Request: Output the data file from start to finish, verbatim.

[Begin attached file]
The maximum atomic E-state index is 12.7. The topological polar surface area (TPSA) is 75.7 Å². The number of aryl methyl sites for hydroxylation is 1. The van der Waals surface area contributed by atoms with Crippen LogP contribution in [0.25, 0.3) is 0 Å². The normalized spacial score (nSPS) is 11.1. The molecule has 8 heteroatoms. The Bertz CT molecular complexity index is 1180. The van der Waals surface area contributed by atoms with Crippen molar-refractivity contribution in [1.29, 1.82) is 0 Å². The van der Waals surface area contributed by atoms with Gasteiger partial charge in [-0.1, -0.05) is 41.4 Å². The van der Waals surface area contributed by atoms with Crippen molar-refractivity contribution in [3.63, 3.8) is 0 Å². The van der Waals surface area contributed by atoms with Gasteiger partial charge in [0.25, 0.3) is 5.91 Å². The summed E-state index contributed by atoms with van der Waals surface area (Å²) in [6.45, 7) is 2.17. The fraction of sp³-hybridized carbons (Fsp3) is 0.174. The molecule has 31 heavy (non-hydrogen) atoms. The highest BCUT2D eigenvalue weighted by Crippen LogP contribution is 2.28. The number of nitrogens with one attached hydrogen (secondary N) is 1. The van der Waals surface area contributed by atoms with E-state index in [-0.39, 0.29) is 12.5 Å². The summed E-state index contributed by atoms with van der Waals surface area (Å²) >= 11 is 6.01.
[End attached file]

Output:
The maximum atomic E-state index is 12.7. The topological polar surface area (TPSA) is 75.7 Å². The number of aryl methyl sites for hydroxylation is 1. The van der Waals surface area contributed by atoms with Crippen LogP contribution in [0.25, 0.3) is 0 Å². The normalized spacial score (nSPS) is 11.1. The molecule has 8 heteroatoms. The Bertz CT molecular complexity index is 1180. The van der Waals surface area contributed by atoms with Crippen molar-refractivity contribution in [1.29, 1.82) is 0 Å². The van der Waals surface area contributed by atoms with Gasteiger partial charge in [-0.1, -0.05) is 41.4 Å². The van der Waals surface area contributed by atoms with Crippen molar-refractivity contribution in [3.63, 3.8) is 0 Å². The van der Waals surface area contributed by atoms with Gasteiger partial charge in [0.25, 0.3) is 5.91 Å². The summed E-state index contributed by atoms with van der Waals surface area (Å²) in [6.45, 7) is 2.17. The fraction of sp³-hybridized carbons (Fsp3) is 0.174. The molecule has 31 heavy (non-hydrogen) atoms. The highest BCUT2D eigenvalue weighted by Crippen LogP contribution is 2.28. The number of nitrogens with one attached hydrogen (secondary N) is 1. The van der Waals surface area contributed by atoms with E-state index in [-0.39, 0.29) is 12.5 Å². The summed E-state index contributed by atoms with van der Waals surface area (Å²) >= 11 is 6.01.